The winds of change are a-blowin’ at Rag & Bone. This season the brand took up residence in Marc Jacobs’ old space on the New York fashion calendar, on Monday night at 8 o’clock, a move that affirms Rag men Marcus Wainwright and David Neville’s position as tent poles of the city’s fashion scene. And yet the show they unveiled in their fancy new time slot served both to honor their elevation and subvert it. In comparison to previous outings, this was a conspicuously subdued Rag & Bone show—unshowy in its casting, restrained in its styling, essentially utilitarian in the outlook of its clothes. There was nary a non-neutral color on the runway this evening, and the prints were a black-and-white outline floral, and two riffs on camo. All the fibers were natural. Blazers and military-inspired outerwear were a significant focus. Pretty much the only flourish, really, was the omnipresent dangling straps; they offered a suggestion of movement and things unraveling.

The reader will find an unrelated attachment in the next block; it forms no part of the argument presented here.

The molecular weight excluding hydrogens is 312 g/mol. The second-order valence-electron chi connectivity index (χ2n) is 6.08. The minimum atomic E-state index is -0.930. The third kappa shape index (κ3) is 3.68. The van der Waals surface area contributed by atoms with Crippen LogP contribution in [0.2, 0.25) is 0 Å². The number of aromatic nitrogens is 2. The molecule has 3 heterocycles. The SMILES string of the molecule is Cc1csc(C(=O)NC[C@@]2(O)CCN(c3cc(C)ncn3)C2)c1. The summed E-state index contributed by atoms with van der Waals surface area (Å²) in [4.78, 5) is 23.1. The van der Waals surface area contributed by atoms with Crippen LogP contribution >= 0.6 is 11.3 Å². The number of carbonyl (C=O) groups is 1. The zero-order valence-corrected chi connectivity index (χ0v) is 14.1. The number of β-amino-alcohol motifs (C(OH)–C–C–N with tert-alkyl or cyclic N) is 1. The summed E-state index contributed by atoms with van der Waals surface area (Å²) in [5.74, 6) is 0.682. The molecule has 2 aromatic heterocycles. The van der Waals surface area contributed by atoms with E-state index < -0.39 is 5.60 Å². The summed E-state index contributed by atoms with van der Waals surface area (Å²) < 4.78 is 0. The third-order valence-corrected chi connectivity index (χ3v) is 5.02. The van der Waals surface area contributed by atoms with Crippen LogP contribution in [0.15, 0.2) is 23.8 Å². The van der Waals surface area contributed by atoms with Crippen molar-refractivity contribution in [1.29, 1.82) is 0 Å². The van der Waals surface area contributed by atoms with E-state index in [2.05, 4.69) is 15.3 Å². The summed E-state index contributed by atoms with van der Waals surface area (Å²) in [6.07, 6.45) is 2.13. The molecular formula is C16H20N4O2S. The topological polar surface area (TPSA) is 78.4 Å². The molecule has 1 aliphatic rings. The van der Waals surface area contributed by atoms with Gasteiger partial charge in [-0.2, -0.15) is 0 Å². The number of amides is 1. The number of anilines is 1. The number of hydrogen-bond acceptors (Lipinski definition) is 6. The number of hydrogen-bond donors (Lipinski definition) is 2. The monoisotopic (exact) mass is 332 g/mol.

All that makes the collection sound rather snoozy, but it wasn’t. There was nowhere to hide in these clothes, and the details of fit and fabric all counted. The series of looks in elegant indigo-dyed cotton were especially fine, and the surprising standouts were the Japanese terry dresses, specifically the sexy version in cream with a plunging neckline. (Seduction sweats: Who knew that could be a thing?) Meanwhile, the pared-down styling gave the Rag & Bone accessories—a growing part of the brand’s business—an opportunity to shine. Bags were front and center, literally, but it’s the lug-sole sandals, in particular the chunky mules, that will be flying out of stores come springtime. Like all the best stuff in this show, they were short on flash but long on kick.